Generating random values and numbers
is an integral part of computer programming. Randomisation of numbers
can be created with the help of the C language. In C, there is a library function called rand
which can be used for this process. There is, however, a problem. On each run of the program, the numbers that are generated by the rand function
are exactly the same, as it is dependent on the initial value called seed
.Therefore, it is important to specify the initial value used by rand
at the program start up, and this can be done by choosing another function called srand
Generating random numbers with rand()
You may have noticed when using the rand()
function in the standard library of C language, you often get unsatisfactory results - they look the same.
For example, when trying 5 random numbers in a row:
for(i=0; i<5; i++)
Execute the program and examine the results generated:
The outputs are significantly different from each other. But if you run your program once more, you will have the same set of numbers.
To change the way your random number generator works, you can modify a variable on which it relies for its calculations. It is known as a seed.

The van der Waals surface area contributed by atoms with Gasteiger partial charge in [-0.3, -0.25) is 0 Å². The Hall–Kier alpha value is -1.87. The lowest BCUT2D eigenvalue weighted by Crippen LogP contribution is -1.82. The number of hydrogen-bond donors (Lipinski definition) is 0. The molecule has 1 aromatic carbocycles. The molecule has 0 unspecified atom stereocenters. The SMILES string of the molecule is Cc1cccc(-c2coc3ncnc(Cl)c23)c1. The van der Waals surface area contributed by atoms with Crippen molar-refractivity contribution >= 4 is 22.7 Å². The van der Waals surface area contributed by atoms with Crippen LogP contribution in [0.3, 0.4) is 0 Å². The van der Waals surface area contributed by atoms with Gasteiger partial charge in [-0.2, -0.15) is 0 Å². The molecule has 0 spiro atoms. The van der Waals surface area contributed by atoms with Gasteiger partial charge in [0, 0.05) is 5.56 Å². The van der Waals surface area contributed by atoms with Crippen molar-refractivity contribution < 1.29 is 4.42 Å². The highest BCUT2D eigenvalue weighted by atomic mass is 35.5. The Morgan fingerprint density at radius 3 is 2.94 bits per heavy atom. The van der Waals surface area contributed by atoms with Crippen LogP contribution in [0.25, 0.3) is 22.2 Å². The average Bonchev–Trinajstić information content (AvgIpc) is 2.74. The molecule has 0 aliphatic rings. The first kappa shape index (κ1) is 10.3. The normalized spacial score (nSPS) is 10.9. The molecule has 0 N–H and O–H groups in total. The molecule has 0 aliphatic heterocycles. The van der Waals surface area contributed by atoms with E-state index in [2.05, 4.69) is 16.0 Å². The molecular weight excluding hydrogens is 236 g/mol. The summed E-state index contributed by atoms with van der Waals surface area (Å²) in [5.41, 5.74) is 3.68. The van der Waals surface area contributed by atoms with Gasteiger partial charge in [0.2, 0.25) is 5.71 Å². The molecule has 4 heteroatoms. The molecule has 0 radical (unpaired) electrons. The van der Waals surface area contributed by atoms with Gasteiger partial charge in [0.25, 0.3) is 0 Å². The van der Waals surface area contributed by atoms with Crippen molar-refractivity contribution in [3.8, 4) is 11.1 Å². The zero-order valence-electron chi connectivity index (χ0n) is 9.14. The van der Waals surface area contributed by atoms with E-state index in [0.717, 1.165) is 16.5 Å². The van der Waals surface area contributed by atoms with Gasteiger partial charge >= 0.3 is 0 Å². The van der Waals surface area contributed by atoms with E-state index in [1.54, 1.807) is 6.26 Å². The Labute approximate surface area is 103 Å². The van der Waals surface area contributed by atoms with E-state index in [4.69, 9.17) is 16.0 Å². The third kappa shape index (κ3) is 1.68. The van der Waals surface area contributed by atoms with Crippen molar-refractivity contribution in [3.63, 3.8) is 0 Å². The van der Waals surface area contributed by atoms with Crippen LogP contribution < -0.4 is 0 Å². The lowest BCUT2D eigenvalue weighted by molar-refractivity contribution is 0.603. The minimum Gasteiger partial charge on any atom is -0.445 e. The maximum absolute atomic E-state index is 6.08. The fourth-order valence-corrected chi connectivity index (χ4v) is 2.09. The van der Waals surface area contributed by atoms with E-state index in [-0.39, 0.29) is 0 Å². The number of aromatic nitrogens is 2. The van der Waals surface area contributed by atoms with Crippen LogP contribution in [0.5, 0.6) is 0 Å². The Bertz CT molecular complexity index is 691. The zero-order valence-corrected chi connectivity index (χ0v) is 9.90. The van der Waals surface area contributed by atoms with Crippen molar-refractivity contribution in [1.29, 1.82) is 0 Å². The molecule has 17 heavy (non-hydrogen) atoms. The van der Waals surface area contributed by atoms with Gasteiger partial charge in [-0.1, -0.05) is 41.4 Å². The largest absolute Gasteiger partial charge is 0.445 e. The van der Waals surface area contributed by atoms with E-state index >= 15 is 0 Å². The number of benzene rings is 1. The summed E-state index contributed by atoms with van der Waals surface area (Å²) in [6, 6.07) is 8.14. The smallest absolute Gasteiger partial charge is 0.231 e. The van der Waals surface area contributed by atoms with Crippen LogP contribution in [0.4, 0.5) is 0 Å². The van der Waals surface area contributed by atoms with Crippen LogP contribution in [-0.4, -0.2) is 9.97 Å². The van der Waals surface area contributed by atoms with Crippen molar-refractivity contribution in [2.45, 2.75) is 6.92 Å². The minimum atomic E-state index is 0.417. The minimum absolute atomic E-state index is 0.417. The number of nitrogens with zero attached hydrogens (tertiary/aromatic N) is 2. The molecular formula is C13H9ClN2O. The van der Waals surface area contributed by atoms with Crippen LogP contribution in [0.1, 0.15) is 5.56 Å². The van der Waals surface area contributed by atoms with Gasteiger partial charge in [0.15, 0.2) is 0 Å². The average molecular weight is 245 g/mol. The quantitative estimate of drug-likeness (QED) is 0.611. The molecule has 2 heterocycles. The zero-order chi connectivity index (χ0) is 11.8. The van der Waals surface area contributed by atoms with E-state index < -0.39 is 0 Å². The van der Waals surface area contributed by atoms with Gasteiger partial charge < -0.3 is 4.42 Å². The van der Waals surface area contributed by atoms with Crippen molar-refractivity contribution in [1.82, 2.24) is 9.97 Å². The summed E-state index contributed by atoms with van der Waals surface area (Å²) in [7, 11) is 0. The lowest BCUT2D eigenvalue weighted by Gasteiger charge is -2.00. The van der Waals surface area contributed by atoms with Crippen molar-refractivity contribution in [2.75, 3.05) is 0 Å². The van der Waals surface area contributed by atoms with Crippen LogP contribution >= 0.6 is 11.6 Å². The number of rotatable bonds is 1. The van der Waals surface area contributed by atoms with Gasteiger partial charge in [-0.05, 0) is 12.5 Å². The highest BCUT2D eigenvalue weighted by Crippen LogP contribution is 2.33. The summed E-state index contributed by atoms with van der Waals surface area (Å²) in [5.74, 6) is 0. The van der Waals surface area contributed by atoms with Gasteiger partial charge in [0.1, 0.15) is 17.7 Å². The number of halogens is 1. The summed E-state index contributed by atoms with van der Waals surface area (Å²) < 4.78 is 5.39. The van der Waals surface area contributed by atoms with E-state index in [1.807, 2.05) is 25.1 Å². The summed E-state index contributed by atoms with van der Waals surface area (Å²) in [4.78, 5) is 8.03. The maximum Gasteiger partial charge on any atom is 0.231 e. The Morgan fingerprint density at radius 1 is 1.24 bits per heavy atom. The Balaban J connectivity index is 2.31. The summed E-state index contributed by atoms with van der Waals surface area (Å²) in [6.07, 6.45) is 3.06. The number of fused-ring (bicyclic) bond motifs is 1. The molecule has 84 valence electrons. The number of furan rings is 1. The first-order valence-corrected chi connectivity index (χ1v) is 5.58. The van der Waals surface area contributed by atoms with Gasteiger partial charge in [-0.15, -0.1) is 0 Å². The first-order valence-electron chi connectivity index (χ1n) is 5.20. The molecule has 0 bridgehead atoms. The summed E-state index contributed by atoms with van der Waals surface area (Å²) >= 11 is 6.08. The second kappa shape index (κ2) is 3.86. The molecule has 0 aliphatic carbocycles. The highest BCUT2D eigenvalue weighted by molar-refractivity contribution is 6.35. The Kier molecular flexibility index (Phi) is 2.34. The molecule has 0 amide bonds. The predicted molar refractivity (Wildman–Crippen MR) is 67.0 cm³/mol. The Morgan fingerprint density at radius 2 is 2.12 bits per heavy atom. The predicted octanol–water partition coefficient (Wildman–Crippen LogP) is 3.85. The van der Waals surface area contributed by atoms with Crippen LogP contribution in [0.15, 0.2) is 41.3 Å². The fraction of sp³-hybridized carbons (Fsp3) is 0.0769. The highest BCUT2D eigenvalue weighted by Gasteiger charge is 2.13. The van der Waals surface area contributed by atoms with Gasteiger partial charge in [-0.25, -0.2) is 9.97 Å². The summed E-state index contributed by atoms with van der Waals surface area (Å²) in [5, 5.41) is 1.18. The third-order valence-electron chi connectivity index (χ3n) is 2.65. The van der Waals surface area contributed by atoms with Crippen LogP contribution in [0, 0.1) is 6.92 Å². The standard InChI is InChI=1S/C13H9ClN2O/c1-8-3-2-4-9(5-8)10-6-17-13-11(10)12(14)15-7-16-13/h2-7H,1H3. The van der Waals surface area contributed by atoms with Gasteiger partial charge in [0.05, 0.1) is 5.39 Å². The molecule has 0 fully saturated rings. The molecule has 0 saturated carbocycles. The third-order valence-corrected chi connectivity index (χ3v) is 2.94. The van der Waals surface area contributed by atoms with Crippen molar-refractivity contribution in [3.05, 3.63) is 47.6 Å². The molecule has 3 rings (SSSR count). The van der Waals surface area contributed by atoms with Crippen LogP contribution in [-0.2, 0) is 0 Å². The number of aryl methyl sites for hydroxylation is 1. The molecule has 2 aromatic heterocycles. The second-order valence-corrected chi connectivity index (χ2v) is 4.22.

This seed will change with the function srand():
srand(value of seed)
It needs a number that varies from time to time and that can not be predicted easily. For example, you can take the number of cycles used by the processor since the start. It can be obtained on x86 processors (Intel, AMD), with the assembly command rdtsc
. Writing a rdtsc()
function calling this assembly command will definitely make your life easier, the syntax below works with gcc under Linux and can be found it with dev C++ under Windows.
for(i=0; i<5; i++)
With this code, you will generate random numbers more effectively.
But be aware this solution works only on x86 processors. If your program is to be platform independent, it is best find another solution.
You should also avoid enabling the optimizations feature in the compiler (option-O1,-O2-O3 etc.) when using the rdtsc.